Being trauma-informed can also be talking about how the library can be a place for social connection, so they don’t feel alone. Many people associate going to the library with studying, but talking about stressbusters or other not-so-quiet library spaces makes the library feel more inviting. If a student isn’t listening or is disruptive, it’s essential to have compassion and not be punitive toward them—setting boundaries and expectations can help to address this. Also, trauma-informed instruction means caring for yourself. Do you feel regulated enough to teach? Have you grounded yourself before a class starts? Do you have a ritual or practice to ground yourself before teaching, or are you just going back-to-back without allowing space for your own well-being? Human energy is palpable, and people pick up on that, including students. Even modeling regulating strategies like deep breaths, taking a pause for yourself, and giving yourself self-compassion can be beneficial to students. I once told a colleague about a friend of mine who couldn’t laugh without sighing afterward. He actually used this during a class! Sighing is a great regulating strategy for your body, and it provides a way for students to laugh and connect with this information.
If you are in more of an embedded setting, you can really work to develop relationships with the students to show them you care about them as human beings, as opposed to only caring about what they know about the library. Students will likely have less library anxiety if they feel safe in that environment. There are so many ways to be trauma-informed during instruction. It really starts with you as a whole person meeting students as whole people and having regard for what they may have been through in their lives.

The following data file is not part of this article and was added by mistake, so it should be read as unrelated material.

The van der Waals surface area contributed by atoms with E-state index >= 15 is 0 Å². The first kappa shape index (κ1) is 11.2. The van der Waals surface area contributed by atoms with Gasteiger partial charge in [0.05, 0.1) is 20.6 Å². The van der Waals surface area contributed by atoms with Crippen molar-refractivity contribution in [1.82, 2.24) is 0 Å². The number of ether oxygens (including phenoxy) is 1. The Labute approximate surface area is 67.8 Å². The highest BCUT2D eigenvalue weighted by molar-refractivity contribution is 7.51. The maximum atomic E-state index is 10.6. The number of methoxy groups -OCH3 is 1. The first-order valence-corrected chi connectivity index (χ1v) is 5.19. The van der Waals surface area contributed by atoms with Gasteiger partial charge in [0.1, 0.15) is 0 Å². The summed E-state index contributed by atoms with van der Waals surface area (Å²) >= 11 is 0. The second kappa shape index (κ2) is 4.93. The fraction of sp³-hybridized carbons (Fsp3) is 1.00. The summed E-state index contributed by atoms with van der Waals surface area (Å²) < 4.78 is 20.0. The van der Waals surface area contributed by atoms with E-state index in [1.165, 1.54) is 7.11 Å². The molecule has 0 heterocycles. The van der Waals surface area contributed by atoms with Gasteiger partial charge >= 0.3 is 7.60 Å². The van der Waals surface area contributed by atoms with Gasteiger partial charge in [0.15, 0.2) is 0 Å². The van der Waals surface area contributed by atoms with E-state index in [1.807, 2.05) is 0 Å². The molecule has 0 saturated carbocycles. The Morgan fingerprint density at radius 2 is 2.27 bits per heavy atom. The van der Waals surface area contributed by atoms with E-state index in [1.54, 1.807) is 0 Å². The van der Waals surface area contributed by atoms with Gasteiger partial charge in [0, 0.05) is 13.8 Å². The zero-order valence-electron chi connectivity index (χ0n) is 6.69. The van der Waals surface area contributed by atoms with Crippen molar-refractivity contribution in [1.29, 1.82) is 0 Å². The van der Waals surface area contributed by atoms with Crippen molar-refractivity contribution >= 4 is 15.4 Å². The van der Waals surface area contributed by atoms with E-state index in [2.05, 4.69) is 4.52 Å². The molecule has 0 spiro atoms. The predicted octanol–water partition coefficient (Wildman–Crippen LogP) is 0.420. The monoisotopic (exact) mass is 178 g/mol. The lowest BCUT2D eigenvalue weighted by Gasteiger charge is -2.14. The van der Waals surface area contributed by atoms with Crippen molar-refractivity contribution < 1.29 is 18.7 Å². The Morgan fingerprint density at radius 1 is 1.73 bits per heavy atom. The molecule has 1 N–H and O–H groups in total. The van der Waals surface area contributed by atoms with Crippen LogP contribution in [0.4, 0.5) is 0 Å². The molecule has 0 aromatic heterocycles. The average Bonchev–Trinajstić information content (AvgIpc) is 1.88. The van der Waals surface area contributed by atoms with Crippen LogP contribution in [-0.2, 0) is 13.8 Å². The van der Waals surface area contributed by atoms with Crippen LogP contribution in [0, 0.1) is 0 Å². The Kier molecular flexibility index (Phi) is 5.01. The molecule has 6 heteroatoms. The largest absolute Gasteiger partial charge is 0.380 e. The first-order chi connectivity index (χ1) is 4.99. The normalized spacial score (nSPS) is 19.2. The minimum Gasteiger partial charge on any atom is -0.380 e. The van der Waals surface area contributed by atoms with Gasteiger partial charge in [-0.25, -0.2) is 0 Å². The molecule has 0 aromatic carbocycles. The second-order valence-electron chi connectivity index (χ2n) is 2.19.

Nisha Mody, MLIS, MA CCC-SLP (she/her) is a feminist healing coach, writer, and librarian. She worked as a Health & Life Sciences Librarian, serving as liaison to the David Geffen School of Medicine at UCLA and as the Associate Director of the Network of the National Library of Medicine, Pacific Southwest Region. Prior to entering librarianship, Nisha worked as a speech-language pathologist with children and adults. Throughout her work, Nisha has consistently valued connection, compassion, curiosity, storytelling, and justice, all of which led her to becoming a healing coach with a trauma-informed approach. She teaches and talks about imagining and incorporating trauma-informed practices in libraries and in our everyday lives, centering the ways systems of oppression and intergenerational trauma affect us deeply. Nisha coaches people individually and in groups, and you can find out more about her at www.nishaland.com and, on Instagram, @healinghypegirl.